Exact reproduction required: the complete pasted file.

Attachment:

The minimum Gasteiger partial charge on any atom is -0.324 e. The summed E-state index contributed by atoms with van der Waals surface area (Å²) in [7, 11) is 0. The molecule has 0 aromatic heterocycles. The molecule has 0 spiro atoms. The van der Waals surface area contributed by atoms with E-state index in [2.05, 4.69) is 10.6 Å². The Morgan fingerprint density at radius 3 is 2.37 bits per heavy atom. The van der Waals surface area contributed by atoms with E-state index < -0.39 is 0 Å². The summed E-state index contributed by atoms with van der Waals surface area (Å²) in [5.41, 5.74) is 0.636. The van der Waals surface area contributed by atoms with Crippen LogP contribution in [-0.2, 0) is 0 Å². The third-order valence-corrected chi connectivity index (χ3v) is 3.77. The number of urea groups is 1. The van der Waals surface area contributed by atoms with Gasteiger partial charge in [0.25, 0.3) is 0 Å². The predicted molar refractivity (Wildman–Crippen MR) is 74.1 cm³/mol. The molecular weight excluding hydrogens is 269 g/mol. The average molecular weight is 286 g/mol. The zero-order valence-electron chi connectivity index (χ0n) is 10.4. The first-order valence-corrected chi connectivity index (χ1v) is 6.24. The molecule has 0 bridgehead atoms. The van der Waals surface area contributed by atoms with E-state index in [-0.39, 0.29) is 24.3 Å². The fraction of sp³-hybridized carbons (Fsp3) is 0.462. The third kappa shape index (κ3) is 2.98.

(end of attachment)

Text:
The minimum Gasteiger partial charge on any atom is -0.324 e. The summed E-state index contributed by atoms with van der Waals surface area (Å²) in [7, 11) is 0. The molecule has 0 aromatic heterocycles. The molecule has 0 spiro atoms. The van der Waals surface area contributed by atoms with E-state index in [2.05, 4.69) is 10.6 Å². The Morgan fingerprint density at radius 3 is 2.37 bits per heavy atom. The van der Waals surface area contributed by atoms with E-state index < -0.39 is 0 Å². The summed E-state index contributed by atoms with van der Waals surface area (Å²) in [5.41, 5.74) is 0.636. The van der Waals surface area contributed by atoms with Crippen LogP contribution in [-0.2, 0) is 0 Å². The third-order valence-corrected chi connectivity index (χ3v) is 3.77. The number of urea groups is 1. The van der Waals surface area contributed by atoms with Gasteiger partial charge in [0.25, 0.3) is 0 Å². The predicted molar refractivity (Wildman–Crippen MR) is 74.1 cm³/mol. The molecular weight excluding hydrogens is 269 g/mol. The average molecular weight is 286 g/mol. The zero-order valence-electron chi connectivity index (χ0n) is 10.4. The first-order valence-corrected chi connectivity index (χ1v) is 6.24. The molecule has 0 bridgehead atoms. The van der Waals surface area contributed by atoms with E-state index in [-0.39, 0.29) is 24.3 Å². The fraction of sp³-hybridized carbons (Fsp3) is 0.462. The third kappa shape index (κ3) is 2.98.